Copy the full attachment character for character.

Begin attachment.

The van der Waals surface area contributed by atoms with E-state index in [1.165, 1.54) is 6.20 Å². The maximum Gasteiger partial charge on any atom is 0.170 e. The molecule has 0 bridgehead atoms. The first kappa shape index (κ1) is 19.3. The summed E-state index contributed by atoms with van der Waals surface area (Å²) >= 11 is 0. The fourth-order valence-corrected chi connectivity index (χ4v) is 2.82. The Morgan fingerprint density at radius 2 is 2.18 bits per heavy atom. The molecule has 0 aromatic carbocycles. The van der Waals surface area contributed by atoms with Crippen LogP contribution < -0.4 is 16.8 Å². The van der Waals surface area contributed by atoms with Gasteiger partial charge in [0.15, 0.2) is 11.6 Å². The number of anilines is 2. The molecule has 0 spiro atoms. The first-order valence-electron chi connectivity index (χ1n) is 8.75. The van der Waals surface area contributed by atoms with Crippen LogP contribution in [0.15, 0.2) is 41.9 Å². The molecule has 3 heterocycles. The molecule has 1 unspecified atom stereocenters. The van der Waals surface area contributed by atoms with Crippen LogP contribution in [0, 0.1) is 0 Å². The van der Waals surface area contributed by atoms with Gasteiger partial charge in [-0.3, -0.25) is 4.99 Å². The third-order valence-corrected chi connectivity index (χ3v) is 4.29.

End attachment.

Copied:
The van der Waals surface area contributed by atoms with E-state index in [1.165, 1.54) is 6.20 Å². The maximum Gasteiger partial charge on any atom is 0.170 e. The molecule has 0 bridgehead atoms. The first kappa shape index (κ1) is 19.3. The summed E-state index contributed by atoms with van der Waals surface area (Å²) >= 11 is 0. The fourth-order valence-corrected chi connectivity index (χ4v) is 2.82. The Morgan fingerprint density at radius 2 is 2.18 bits per heavy atom. The molecule has 0 aromatic carbocycles. The van der Waals surface area contributed by atoms with Crippen LogP contribution < -0.4 is 16.8 Å². The van der Waals surface area contributed by atoms with Gasteiger partial charge in [0.15, 0.2) is 11.6 Å². The number of anilines is 2. The molecule has 0 spiro atoms. The first-order valence-electron chi connectivity index (χ1n) is 8.75. The van der Waals surface area contributed by atoms with Crippen LogP contribution in [0.15, 0.2) is 41.9 Å². The molecule has 3 heterocycles. The molecule has 1 unspecified atom stereocenters. The van der Waals surface area contributed by atoms with Crippen LogP contribution in [0, 0.1) is 0 Å². The van der Waals surface area contributed by atoms with Gasteiger partial charge in [-0.3, -0.25) is 4.99 Å². The third-order valence-corrected chi connectivity index (χ3v) is 4.29.